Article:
Greek archaeologists appealed to Europeans to help protect the embattled nation’s cultural patrimony during a time of austerity.
According to Bloomberg, the Culture and Tourism Ministry’s archaeological service budget was reduced by 35 per cent, to 12 million euros ($16 million) in 2011. This year it will be cut further, according to the Association of Greek Archaeologists who have campaigning to defend Greece's historical sites.
The Association, which issued a statement Wednesday, said that the economic crisis in Greece is putting antiquities under threat by looters and by a lack of upkeep as budgets are slashed.
"Our cultural heritage is not for sale," Despina Koutsoumba, the head of the Greek Archaeologists' Association, was quoted by Reuters as saying. "We don't want markets to rule over our cultural heritage, our history and our democracy."
Koutsoumba and other archaeologists are also attempting to start a campaign in which people hold up signs in front of Greek statues in museums around the world with Greek antiquities stating their support, said Reuters.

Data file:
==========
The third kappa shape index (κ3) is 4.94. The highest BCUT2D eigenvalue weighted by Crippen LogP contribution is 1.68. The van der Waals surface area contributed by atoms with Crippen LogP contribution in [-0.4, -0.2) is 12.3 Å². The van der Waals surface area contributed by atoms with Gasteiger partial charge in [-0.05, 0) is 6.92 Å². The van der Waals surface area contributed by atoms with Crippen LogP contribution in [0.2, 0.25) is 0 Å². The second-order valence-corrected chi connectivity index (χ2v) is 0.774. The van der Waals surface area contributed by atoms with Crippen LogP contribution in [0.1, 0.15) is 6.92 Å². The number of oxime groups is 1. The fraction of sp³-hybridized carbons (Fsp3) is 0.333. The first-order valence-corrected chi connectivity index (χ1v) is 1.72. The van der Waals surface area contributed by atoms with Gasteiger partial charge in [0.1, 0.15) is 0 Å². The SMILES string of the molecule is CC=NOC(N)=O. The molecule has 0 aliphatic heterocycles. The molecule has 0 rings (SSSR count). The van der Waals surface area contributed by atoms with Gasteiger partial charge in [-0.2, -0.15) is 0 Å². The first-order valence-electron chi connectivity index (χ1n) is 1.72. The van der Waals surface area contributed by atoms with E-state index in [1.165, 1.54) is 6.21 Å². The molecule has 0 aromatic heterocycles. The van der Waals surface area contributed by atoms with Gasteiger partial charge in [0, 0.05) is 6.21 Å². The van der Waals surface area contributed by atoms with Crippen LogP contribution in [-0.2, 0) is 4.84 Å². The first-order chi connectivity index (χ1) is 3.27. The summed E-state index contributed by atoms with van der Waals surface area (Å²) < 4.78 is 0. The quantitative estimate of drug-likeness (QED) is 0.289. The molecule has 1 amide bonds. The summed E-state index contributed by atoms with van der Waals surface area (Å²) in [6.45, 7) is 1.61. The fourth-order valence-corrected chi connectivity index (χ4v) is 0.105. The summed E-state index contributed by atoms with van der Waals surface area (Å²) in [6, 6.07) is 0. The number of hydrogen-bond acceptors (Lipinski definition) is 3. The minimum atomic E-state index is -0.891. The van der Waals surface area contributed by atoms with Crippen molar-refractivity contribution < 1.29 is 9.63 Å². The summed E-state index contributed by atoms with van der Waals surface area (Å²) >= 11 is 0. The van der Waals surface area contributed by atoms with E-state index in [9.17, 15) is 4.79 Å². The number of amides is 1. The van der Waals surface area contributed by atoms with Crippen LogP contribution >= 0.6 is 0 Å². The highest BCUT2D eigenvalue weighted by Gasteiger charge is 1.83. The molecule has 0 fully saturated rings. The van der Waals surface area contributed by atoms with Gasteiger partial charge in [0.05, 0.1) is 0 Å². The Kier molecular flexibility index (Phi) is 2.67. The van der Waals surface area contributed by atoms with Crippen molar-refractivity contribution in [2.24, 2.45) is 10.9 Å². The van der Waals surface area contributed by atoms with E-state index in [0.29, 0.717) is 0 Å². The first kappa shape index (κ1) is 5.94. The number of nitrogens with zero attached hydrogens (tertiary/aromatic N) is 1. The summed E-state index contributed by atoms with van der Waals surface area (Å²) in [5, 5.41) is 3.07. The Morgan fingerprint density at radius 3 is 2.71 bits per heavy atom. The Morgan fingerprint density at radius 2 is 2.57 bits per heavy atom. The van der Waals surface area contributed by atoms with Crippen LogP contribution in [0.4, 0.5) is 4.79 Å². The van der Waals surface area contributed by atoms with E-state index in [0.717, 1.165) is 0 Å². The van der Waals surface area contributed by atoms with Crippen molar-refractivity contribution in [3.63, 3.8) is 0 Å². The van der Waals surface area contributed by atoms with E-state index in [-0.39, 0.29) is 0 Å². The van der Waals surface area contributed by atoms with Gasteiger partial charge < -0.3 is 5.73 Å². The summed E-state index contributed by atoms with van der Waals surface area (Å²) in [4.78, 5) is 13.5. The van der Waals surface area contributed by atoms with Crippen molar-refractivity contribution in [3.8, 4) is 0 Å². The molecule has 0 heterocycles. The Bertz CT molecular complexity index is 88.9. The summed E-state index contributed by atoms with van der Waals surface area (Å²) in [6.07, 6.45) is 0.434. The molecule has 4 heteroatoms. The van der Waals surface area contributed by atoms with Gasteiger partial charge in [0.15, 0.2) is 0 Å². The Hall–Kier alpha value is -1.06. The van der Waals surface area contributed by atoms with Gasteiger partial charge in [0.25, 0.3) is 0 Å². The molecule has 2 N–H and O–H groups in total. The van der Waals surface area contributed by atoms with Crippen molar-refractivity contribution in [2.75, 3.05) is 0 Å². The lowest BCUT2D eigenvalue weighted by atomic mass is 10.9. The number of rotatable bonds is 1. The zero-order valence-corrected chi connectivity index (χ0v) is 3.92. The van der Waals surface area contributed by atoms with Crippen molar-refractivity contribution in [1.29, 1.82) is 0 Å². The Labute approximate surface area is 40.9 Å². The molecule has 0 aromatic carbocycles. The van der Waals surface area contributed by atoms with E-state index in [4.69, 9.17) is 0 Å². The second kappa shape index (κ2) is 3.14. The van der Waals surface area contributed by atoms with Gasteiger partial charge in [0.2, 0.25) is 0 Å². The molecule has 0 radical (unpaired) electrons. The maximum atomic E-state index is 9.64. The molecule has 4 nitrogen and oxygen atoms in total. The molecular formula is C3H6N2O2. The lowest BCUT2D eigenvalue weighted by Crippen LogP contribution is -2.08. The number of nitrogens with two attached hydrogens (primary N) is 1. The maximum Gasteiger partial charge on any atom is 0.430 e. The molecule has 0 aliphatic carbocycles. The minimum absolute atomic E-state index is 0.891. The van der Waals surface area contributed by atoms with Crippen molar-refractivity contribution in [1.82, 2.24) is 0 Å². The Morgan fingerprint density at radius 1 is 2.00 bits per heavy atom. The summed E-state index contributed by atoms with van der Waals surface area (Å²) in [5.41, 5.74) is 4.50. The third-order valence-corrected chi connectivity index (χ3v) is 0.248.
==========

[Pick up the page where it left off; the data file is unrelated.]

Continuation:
The campaign is hoping to reverse the tough cutbacks that Greece's cultural sector has faced and draw attention to the issue by appealing to history and art lovers worldwide.
Yet, with budget cuts and shrinking wages, art and antiquity theft in Greece has skyrocketed.
In January, three works of art, including one by Pablo Picasso and another by Dutch painter Piet Mondrian, were stolen from the National Gallery in Athens.
Just over a month later, masked men carrying weapons looted a museum in Olympia, birthplace of the Olympic Games, stealing numerous ancient artifacts.
“They are unpaid for months, and that is a great problem,” Maria Tzagkaraki, a former museum guard who lost her job recently told PRI. “I’m waiting for more thieves in the museums, but they don’t care.”
The video below shows how archaelogists have reacted to Greek culture under threat: